• Ministry of Agriculture has been informed and investigation of camels is ongoing.
  11. A 24-year-old male national living in Makkah city, Makkah Region.
    • He was asymptomatic and identified through tracing of household contacts of the 47-year-old MERS case reported to WHO on 20 December (See case no. 12 below).
    • The case tested positive for MERS-CoV on 21 December.
    • He has no comorbidities and no history of exposure to the other known risk factors in the 14 days prior to detection.
    • Currently he is asymptomatic in stable condition at home isolation.
  12. A 47-year-old male national living in Makkah city, Makkah Region.
    • He developed symptoms on 17 December and was admitted to hospital on 18 December.
    • The patient who has comorbidities tested positive on 19 December.
    • He has a history of contact with camels and consumption of their raw milk in the 14 days prior to the onset of symptoms.
    • Currently the patient is in stable condition and admitted to a negative pressure isolation room on a ward.
  13. A 57-year-old male national living in Riyadh city, Riyadh Region.
    • He developed symptoms on 13 December and was admitted to hospital on 18 December.
    • The patient who has no comorbidities tested positive for MERS-CoV on 19 December.
    • Investigation of history of exposure to the known risk factors in the 14 days prior to the onset of symptoms is ongoing.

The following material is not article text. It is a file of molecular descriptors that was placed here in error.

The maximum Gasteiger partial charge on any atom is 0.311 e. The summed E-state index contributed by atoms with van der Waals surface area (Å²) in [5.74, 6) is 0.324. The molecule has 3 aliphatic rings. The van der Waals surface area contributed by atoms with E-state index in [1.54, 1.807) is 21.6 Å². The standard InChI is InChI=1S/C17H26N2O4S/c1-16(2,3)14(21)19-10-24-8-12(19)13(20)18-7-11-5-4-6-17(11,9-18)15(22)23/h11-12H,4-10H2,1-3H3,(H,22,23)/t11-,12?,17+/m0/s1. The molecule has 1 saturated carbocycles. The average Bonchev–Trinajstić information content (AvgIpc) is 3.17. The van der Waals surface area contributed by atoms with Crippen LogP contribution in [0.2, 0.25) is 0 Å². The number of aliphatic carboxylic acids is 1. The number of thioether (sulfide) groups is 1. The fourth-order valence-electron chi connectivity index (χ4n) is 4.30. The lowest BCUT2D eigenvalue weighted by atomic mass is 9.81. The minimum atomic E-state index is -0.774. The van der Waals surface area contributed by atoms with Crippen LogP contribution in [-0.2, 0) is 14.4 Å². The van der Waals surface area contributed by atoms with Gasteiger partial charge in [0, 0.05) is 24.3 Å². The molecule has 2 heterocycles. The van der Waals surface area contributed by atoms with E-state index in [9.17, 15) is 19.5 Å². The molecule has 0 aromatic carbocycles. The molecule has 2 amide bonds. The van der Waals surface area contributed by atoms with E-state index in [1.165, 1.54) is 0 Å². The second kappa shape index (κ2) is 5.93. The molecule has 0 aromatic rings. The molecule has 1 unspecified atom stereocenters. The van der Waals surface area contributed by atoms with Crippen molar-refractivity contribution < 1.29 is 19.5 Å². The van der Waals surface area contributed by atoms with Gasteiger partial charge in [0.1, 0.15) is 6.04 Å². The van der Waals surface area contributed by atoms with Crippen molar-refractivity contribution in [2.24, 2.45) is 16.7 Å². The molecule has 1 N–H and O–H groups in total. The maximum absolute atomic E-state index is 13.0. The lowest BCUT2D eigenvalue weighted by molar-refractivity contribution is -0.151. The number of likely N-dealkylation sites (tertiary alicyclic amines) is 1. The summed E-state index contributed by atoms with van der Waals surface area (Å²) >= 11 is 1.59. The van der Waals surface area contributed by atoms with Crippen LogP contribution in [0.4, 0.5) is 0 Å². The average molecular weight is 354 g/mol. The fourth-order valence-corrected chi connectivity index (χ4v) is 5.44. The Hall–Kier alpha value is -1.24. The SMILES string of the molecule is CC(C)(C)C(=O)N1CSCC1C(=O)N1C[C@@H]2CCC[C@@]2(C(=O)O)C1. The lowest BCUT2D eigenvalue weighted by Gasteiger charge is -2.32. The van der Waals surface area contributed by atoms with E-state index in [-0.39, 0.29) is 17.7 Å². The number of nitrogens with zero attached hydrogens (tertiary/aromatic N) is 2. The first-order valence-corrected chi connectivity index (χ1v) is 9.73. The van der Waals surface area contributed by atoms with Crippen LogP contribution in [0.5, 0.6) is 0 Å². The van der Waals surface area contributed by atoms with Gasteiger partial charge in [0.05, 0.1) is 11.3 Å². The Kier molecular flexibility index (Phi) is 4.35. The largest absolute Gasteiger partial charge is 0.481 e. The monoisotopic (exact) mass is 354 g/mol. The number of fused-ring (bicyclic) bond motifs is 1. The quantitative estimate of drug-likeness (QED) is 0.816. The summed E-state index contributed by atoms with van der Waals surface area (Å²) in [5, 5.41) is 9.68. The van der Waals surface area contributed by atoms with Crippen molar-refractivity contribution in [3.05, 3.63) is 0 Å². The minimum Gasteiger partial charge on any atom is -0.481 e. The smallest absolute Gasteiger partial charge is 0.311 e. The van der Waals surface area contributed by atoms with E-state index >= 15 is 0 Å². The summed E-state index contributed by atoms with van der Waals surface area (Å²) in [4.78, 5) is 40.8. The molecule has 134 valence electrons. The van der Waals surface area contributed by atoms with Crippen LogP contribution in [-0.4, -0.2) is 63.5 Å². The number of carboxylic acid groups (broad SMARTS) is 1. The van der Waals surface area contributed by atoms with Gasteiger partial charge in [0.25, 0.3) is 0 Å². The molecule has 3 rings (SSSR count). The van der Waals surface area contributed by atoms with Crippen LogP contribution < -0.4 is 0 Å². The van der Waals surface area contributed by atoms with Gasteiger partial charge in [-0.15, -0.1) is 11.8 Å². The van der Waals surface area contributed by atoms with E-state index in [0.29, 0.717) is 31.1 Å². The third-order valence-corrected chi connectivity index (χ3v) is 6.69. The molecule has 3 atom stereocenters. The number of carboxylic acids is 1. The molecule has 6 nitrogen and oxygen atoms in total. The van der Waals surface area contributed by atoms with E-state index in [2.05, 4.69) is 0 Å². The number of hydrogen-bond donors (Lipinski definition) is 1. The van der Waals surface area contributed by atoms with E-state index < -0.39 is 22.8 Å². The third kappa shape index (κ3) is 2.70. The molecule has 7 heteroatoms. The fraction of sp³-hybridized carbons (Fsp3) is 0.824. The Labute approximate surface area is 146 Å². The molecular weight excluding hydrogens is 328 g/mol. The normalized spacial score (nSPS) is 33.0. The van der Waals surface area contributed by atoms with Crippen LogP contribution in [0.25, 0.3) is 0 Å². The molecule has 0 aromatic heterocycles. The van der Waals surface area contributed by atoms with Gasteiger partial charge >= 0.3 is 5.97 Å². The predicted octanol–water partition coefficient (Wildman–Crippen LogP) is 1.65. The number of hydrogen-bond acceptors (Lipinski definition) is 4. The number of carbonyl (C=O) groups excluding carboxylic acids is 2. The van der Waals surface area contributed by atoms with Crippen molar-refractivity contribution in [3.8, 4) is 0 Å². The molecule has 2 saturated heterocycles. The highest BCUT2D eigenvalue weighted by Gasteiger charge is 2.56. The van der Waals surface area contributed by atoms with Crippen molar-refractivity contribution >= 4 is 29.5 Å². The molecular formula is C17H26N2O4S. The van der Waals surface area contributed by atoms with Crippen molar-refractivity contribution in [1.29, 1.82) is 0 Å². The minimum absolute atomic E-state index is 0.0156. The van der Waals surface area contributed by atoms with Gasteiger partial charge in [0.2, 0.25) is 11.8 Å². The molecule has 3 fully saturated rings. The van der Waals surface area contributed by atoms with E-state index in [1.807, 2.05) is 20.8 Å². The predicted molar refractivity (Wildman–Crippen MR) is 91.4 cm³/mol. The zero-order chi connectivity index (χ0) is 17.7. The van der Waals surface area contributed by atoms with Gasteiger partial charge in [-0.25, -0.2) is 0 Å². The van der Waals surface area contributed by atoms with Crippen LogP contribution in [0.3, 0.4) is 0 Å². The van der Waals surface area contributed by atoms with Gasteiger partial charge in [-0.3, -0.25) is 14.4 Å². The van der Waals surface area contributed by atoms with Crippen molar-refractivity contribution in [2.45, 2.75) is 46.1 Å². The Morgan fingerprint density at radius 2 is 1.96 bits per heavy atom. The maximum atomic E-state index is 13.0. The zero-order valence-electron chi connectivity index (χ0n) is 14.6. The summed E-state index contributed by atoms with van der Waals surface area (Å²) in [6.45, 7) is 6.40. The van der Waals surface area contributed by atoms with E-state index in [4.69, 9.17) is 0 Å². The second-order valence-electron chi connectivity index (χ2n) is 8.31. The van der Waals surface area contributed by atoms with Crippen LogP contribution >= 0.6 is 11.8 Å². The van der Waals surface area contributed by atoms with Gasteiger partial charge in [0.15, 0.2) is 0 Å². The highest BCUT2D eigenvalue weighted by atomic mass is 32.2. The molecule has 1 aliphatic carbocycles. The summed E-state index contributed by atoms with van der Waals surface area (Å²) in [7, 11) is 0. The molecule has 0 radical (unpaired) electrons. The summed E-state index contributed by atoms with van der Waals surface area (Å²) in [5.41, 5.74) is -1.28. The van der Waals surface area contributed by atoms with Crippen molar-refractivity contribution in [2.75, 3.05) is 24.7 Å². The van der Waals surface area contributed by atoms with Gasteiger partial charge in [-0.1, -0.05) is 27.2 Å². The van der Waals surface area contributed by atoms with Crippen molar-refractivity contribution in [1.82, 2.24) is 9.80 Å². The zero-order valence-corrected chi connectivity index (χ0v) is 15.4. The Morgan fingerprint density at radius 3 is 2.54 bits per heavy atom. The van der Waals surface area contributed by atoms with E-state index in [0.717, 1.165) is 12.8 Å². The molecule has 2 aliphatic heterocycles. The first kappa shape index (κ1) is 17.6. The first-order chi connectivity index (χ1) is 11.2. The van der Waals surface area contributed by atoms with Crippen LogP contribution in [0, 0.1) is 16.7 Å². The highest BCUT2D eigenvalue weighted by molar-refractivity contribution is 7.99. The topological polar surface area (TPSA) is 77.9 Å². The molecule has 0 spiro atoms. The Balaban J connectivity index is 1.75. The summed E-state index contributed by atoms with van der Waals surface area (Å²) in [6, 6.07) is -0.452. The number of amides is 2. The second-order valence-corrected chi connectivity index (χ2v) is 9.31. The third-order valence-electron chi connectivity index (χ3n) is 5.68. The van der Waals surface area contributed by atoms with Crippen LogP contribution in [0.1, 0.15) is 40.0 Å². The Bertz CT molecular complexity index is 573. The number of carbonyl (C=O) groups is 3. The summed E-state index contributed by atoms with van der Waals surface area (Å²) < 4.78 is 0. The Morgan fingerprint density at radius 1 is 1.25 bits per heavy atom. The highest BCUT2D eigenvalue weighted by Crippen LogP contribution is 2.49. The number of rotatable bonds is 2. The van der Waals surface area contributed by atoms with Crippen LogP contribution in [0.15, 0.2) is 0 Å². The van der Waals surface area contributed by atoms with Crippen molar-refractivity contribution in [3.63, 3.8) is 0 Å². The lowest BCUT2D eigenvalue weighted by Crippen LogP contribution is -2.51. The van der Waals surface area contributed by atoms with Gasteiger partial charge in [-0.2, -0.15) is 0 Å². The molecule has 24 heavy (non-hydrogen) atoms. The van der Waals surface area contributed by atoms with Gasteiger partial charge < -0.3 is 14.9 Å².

• Currently the patient is in stable condition and admitted to a negative pressure isolation room on a ward.
  14. A 22-year-old female national living in in Taif city, Taif Region.
    • She developed symptoms on 14 December and was admitted to hospital on 16 December.
    • The patient who has comorbidities tested positive for MERS-CoV on 18 December.
    • Investigation of history of exposure to the known risk factors in the 14 days prior to the onset of symptoms is ongoing.
    • Currently the patient is in stable condition and admitted to a negative pressure isolation room on a ward.
  15. A 60-year-old male national living in Mahd Aldhahab city, Madinah Region.
    • He developed symptoms on 1 December and was admitted to hospital on 6 December.
    • The patient who had comorbidities tested negative for MERS-CoV on 11 December.
    • Another nasopharyngeal swab was collected on 14 December and tested positive for MERS-CoV on 15 December.
    • The patient was admitted to a negative pressure isolation room on a ward.
    • However, his conditions deteriorated and he passed away on 24 December 2016.
    • He had a history of contact with camels and consumption of their raw milk in the 14 days prior to the onset of symptoms.
    • Ministry of Agriculture has been informed and investigation of camels is ongoing.

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The National IHR Focal Point for the Kingdom of Saudi Arabia also notified WHO of the death of 5 MERS-CoV cases that were reported in previous DONs published on 28 November (case no. 2), 19 December (1) (case no. 6), and 19 December (2) (case no. 1, 2, and 9).